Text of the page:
Tom Patten’s review published on Letterboxd:
After Avengers: Endgame ended things pretty conclusively, there was uncertainty to how the Marvel Cinematic Universe would continue from Spider-Man: Far from Home onwards. Starting right after the events of Endgame, Far From Home explains exactly what happens when things went back to normal and focusing on Peter Parker getting back into his high school life again. Similar to Homecoming, Far From Home focuses a great deal on character development and scenes with Peter Parker and his friends more than the actual Superhero action stuff. I liked how the movie deals with the absence of a specific character and everyone trying to move on and get on with their lives. In a way, it acts more like an Epilogue to Endgame in that regard, but make no mistake this is a Spider-Man movie with some good humour and emotion that connects everything nicely.
Far From Home is essentially a road trip movie mixed with Superhero stuff. Peter Parker and his friends go on a school trip to various locations with some personal shenanigans and issues happening as subplots. Peter bumps into a new Superhero named Mysterio, which Jake Gyllenhaal performs a rather hammy and charismatic role in it. He's definitely one of the best things going for Far From Home. I do have some issues with how his "Powers" exactly work and nobody else seems to find any flaws with him or his technology, but he does give us some interesting fights and visuals for a Marvel movie. There were definitely parts that looked cool from him and without spoiling it his motivations are a bit of a twist and spin on the usual Marvel Superheroes stuff we've seen so far.
As for the other characters, Peter's best friend Ned is being his usual jokey self now tied to a new Romance subplot making things awkward for Peter, who is trying to win over MJ throughout the school trip. You really feel for Peter and him trying to connect with his other friends awkwardly while also having to juggle with his Spider-Man self. Peter continues to make sure he is never revealed to be Spider-Man, although it takes quite alot of suspension of disbelief that he takes off his mask in European towns and cities with not a single person noticing his real identity. Nick Fury and Happy Hogan get a good amount of screentime here too, and they both have nice little interactions with Peter Parker and his friends.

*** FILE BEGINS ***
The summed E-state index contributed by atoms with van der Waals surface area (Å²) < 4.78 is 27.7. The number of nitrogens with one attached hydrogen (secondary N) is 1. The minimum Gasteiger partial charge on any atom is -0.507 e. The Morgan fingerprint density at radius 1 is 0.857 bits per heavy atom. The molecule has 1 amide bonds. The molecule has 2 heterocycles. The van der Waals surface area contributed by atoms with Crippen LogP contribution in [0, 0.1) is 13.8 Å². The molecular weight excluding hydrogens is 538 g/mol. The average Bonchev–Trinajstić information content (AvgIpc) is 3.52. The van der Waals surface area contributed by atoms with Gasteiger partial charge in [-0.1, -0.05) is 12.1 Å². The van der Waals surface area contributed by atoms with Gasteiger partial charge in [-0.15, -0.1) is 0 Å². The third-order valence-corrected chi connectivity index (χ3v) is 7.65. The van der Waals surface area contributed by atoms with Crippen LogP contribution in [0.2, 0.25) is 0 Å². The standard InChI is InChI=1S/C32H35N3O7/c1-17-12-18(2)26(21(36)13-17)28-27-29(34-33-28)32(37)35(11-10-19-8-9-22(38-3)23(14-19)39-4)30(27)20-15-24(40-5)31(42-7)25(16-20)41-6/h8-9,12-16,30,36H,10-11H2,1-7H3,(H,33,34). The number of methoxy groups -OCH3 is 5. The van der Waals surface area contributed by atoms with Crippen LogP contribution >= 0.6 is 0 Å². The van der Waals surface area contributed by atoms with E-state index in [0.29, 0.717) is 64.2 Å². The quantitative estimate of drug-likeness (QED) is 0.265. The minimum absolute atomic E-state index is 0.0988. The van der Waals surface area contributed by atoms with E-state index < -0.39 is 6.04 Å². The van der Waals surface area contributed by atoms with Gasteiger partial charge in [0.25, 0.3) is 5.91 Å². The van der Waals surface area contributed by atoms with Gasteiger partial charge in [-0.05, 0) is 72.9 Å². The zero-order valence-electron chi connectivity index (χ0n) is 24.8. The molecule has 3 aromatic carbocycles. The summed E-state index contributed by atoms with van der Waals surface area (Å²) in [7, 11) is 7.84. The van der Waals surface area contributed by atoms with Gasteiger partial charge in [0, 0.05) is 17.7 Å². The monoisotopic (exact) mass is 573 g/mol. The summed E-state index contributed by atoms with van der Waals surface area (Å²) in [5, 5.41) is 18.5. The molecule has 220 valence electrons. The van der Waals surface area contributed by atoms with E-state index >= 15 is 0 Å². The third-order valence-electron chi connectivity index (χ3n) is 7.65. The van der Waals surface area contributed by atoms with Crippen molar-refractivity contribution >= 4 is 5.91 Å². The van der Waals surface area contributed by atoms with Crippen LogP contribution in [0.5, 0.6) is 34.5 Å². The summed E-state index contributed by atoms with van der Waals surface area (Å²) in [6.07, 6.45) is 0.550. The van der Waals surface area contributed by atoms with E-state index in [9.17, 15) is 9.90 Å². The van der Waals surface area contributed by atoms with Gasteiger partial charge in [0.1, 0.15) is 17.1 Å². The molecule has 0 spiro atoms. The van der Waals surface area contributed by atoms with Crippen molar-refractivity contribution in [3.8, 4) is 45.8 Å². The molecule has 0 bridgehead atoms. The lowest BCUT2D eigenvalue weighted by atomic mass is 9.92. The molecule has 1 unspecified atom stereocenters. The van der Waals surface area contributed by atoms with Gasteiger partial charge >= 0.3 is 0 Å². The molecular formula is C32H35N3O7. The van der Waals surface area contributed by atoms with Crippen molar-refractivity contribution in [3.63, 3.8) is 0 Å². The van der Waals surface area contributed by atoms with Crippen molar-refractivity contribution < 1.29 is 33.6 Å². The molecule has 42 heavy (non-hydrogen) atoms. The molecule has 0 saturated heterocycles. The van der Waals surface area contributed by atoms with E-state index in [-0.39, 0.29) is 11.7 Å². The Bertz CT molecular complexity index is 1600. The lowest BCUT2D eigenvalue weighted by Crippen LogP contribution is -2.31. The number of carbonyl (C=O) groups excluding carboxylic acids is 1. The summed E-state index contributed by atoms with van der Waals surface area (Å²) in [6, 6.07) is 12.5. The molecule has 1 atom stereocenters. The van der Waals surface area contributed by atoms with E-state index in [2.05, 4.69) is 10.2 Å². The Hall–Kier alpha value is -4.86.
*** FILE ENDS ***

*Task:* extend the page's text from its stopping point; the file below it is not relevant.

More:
Some problems I have with Far from Home is that it does feel a bit on the long side. Alot of the road trips changing locations that so happen to conveniently work out for Peter and his buddies feel a little far-fetched in places, and some of the logic and possible plot holes that are present are hard to ignore and you start thinking "Why didn't that character just do that?" or "How did they not notice that at all?" which can be a little distracting and making you question if it made any sense. Some of the jokes don't land too well and there's definitely a sense of retreading old ground a bit here and there. The visuals are mostly great, but there's a few that look a bit iffy. The music is fine, most of the acting is solid, and yeah it's good Post-Endgame start for the Marvel Cinematic Universe. Overall, Spider-Man: Far from Home was decent, but nothing amazing for Marvel.